“Still hot under the collar, he turned the fellow over to the law to be thrown into jail until every last dime of the debt had been paid. And my Father in heaven will treat you along the same line unless every single one of you forgives each other from your heart.”

Surely Peter, Mr. Straight and to the Point Guy, appreciated such a clear and no-nonsense moral: be like the forgiving businessman, not like the low-down ungrateful bum. Maybe so. Or, maybe Peter was as much like me as I am like him. Because it does not take long before all this forgiveness talk begins to grate on me. Forgiveness is tough work, costly work, and it sounds like Jesus is inviting us to live in a religious “never-never” land, the “seventy times seven never-never land.” And, I am not sure at all if I want to live in that world, even if I could.

I was taught early in my life that forgiveness is for those who live in the fantasy world, not the real world. The real world has certain standards and in the real world anyone who falls below those standards are not forgiven or given a second chance. The Rev. Dr. Martin Luther King, Jr. once wrote, “Ask an innocent young woman, who . . . becomes the mother of an illegitimate child. She will tell you that society is slow to forgive. Ask a public official, who . . . betrays the public trust. He will tell you that society is slow to forgive. Make your way to death row and . . . Capital punishment is society’s final assertion that it will not forgive.”

Sometimes Peter and I are slow to get the point that Jesus is making even though Jesus makes the same point in every story he tells. And, the point is this: you and I who follow Jesus do not live in “never-never land” but we do live in a different society, the society of Jesus. I do not mean anything mystical about this as if you and I live in a secret club with a special password. The society that you and I live in is not exclusive but it is different. It holds different values, calls us to live in different ways, and expects of us different attitudes toward others.

You and I and every Christian across the world lives in a society first formed in a Bethlehem barn and permanently defined by Jesus’ last words from the cross, “Father, forgive them.” Jesus could have said, “Father, get even with them” or “Father, let loose the mighty thunderbolts of heaven and destroy them” or “Father, let them suffer like I am suffering.” But those are not the last words that Jesus speaks. His words are different. His words are ones that most societies in the world do not understand and never will. Again, King said it as well as anyone I know, “Jesus knew the old eye-for-an-eye would leave everyone blind.” So, Jesus formed a new society, the church, with a different philosophy. It is a society born in death, inspired by resurrection, and established on the foundation of forgiveness.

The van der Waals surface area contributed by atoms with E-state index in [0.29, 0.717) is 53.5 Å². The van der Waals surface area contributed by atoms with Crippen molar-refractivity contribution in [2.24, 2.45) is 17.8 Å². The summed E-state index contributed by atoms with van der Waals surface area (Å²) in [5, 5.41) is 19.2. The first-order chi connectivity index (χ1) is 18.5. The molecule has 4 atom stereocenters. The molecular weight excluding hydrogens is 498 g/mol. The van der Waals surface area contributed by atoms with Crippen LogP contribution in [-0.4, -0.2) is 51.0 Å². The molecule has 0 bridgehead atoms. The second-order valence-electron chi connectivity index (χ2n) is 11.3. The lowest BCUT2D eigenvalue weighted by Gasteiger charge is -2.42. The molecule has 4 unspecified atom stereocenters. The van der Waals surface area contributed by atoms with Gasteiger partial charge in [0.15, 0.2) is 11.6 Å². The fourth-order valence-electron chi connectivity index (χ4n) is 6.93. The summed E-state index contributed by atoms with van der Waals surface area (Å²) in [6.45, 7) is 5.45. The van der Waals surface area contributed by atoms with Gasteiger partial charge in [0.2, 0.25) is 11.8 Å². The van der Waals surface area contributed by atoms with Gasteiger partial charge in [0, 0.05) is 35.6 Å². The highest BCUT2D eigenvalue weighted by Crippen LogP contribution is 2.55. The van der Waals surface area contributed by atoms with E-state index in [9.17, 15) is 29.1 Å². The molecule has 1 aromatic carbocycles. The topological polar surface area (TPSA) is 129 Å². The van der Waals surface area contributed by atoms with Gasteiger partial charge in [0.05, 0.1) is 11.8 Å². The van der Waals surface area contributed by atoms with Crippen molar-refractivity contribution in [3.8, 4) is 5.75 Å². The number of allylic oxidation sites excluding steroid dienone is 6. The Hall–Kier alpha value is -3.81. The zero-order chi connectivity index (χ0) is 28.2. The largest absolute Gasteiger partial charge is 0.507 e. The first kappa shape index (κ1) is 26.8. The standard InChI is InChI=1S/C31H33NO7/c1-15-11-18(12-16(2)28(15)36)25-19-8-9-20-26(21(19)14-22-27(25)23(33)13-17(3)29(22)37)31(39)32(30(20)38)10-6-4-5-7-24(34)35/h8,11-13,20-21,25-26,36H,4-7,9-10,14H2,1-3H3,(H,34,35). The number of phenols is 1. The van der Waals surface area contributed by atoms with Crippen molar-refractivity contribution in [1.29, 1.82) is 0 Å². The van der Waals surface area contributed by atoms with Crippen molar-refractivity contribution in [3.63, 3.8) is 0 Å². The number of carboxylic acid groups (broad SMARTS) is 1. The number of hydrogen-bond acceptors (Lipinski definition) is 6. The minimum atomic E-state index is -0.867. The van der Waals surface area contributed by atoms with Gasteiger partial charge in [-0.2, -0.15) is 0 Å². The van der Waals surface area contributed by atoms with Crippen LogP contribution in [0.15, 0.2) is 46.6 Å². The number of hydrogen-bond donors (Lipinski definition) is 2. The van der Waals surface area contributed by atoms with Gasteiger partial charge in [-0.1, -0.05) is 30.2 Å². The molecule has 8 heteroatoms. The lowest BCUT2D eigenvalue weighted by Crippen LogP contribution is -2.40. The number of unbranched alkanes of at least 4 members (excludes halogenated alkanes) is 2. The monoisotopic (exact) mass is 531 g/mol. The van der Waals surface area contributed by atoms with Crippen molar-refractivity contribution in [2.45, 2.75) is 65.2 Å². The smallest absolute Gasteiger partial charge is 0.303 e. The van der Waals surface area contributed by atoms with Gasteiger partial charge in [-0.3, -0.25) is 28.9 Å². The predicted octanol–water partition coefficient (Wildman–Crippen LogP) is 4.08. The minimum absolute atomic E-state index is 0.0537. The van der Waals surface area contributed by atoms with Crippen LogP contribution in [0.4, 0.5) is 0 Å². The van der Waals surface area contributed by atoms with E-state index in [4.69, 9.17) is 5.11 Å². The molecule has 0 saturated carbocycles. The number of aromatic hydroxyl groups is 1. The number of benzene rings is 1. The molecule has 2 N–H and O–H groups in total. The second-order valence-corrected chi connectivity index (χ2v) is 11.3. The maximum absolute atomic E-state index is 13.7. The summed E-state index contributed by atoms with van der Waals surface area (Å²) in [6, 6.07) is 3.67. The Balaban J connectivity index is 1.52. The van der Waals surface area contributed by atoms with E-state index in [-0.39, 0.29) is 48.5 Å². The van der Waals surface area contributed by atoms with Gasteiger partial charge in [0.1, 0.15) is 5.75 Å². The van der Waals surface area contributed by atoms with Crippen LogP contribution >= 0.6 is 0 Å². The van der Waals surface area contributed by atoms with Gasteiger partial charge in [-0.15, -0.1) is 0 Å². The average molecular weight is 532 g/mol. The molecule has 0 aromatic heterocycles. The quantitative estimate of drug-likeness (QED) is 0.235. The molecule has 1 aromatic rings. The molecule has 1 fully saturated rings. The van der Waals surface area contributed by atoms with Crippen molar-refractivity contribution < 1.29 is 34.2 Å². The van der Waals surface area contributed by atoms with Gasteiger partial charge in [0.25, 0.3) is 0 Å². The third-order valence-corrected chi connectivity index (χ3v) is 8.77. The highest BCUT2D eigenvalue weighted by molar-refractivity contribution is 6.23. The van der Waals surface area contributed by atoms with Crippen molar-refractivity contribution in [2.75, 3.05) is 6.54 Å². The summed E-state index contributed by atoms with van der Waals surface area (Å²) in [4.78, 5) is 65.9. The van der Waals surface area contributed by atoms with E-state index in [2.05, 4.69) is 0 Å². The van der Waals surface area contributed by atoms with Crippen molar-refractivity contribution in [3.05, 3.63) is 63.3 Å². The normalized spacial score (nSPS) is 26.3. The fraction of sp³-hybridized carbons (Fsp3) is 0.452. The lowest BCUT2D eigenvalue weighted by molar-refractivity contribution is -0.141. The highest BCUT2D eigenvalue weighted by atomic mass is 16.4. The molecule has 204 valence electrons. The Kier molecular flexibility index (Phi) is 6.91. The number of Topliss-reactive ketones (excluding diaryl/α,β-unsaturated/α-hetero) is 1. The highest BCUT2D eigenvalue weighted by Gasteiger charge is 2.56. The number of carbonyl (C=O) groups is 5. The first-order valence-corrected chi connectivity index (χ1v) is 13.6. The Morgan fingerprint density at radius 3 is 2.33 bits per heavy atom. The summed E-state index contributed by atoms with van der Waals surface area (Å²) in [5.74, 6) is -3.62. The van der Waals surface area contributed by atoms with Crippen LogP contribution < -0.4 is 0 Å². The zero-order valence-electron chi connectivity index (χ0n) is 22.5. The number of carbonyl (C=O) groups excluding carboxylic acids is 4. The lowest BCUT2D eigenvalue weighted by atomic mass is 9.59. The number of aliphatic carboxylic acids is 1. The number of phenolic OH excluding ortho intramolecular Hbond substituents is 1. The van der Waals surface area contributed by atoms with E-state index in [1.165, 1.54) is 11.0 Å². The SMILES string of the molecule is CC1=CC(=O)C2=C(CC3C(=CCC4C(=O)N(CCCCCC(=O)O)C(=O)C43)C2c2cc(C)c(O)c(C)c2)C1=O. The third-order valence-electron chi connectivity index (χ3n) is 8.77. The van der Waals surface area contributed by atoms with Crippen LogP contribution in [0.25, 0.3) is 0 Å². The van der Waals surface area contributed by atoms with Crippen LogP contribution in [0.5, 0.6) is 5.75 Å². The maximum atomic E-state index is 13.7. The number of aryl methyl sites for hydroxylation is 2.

Sound like good ole preacher-talk, doesn’t it? After all, isn’t that what preachers are supposed to talk about: sin, forgiveness, salvation? I can close the sermon now with a pithy pitch to forgive and forgive and then forgive some more. And, you can leave committed to giving it your very best try.

Well, actually, this is not pious preacher-talk, at all. It is not some nice moral lesson that can be practiced like the piano until we get interested in something else. Forgiveness is not a moral, it is a way of life, a gift given to us by Jesus, a gift we can practice because we have been bathed in the waters of God’s forgiveness. And like all exercise, forgiveness requires the muscle memory of practice.

One day, Peter asked Jesus, “How many times must I forgive? As many as seven times?” “No, my friend, as many as seven times seventy.” I wonder if Peter went home that day and wished he had never asked Jesus the question. Matthew does not tell us.

What I have learned over my lifetime and in my own prayer life, never ask Jesus the question, unless . . .